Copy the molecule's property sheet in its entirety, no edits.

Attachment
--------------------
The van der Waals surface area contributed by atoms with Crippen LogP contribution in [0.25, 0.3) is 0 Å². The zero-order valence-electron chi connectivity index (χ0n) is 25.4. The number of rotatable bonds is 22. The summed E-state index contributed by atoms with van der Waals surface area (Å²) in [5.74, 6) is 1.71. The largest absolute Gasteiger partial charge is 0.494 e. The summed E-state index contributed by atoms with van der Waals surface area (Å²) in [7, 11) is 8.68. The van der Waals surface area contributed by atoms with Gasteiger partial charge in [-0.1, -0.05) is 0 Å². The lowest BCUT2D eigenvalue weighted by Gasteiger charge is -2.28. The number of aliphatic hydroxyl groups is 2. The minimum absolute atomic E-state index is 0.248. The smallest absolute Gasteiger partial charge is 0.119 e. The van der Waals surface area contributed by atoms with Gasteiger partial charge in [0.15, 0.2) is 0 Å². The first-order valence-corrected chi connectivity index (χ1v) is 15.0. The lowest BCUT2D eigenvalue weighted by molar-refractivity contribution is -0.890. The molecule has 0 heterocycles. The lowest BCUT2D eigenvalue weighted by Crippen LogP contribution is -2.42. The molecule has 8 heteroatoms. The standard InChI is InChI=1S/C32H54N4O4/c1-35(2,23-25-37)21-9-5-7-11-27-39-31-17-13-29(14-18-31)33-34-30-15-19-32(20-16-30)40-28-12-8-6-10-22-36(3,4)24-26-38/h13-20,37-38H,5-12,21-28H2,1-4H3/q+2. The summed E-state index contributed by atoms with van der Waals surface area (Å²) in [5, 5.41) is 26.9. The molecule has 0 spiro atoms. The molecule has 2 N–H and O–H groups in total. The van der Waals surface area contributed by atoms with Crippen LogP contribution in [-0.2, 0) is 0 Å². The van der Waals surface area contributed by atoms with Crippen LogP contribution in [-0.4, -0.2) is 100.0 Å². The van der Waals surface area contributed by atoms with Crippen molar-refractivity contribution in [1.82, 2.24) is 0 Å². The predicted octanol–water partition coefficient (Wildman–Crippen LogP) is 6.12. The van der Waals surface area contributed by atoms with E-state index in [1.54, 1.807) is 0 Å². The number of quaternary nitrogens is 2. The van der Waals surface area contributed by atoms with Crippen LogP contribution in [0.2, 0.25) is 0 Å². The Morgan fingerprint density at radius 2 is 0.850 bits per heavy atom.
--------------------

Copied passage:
The van der Waals surface area contributed by atoms with Crippen LogP contribution in [0.25, 0.3) is 0 Å². The zero-order valence-electron chi connectivity index (χ0n) is 25.4. The number of rotatable bonds is 22. The summed E-state index contributed by atoms with van der Waals surface area (Å²) in [5.74, 6) is 1.71. The largest absolute Gasteiger partial charge is 0.494 e. The summed E-state index contributed by atoms with van der Waals surface area (Å²) in [7, 11) is 8.68. The van der Waals surface area contributed by atoms with Gasteiger partial charge in [-0.1, -0.05) is 0 Å². The lowest BCUT2D eigenvalue weighted by Gasteiger charge is -2.28. The number of aliphatic hydroxyl groups is 2. The minimum absolute atomic E-state index is 0.248. The smallest absolute Gasteiger partial charge is 0.119 e. The van der Waals surface area contributed by atoms with Gasteiger partial charge in [0.15, 0.2) is 0 Å². The first-order valence-corrected chi connectivity index (χ1v) is 15.0. The lowest BCUT2D eigenvalue weighted by molar-refractivity contribution is -0.890. The molecule has 0 heterocycles. The lowest BCUT2D eigenvalue weighted by Crippen LogP contribution is -2.42. The molecule has 8 heteroatoms. The standard InChI is InChI=1S/C32H54N4O4/c1-35(2,23-25-37)21-9-5-7-11-27-39-31-17-13-29(14-18-31)33-34-30-15-19-32(20-16-30)40-28-12-8-6-10-22-36(3,4)24-26-38/h13-20,37-38H,5-12,21-28H2,1-4H3/q+2. The summed E-state index contributed by atoms with van der Waals surface area (Å²) in [5, 5.41) is 26.9. The molecule has 0 spiro atoms. The molecule has 2 N–H and O–H groups in total. The van der Waals surface area contributed by atoms with Crippen LogP contribution in [-0.2, 0) is 0 Å². The van der Waals surface area contributed by atoms with Crippen LogP contribution in [-0.4, -0.2) is 100.0 Å². The van der Waals surface area contributed by atoms with Crippen molar-refractivity contribution in [1.82, 2.24) is 0 Å². The predicted octanol–water partition coefficient (Wildman–Crippen LogP) is 6.12. The van der Waals surface area contributed by atoms with E-state index in [1.54, 1.807) is 0 Å². The number of quaternary nitrogens is 2. The van der Waals surface area contributed by atoms with Crippen LogP contribution in [0.2, 0.25) is 0 Å². The Morgan fingerprint density at radius 2 is 0.850 bits per heavy atom.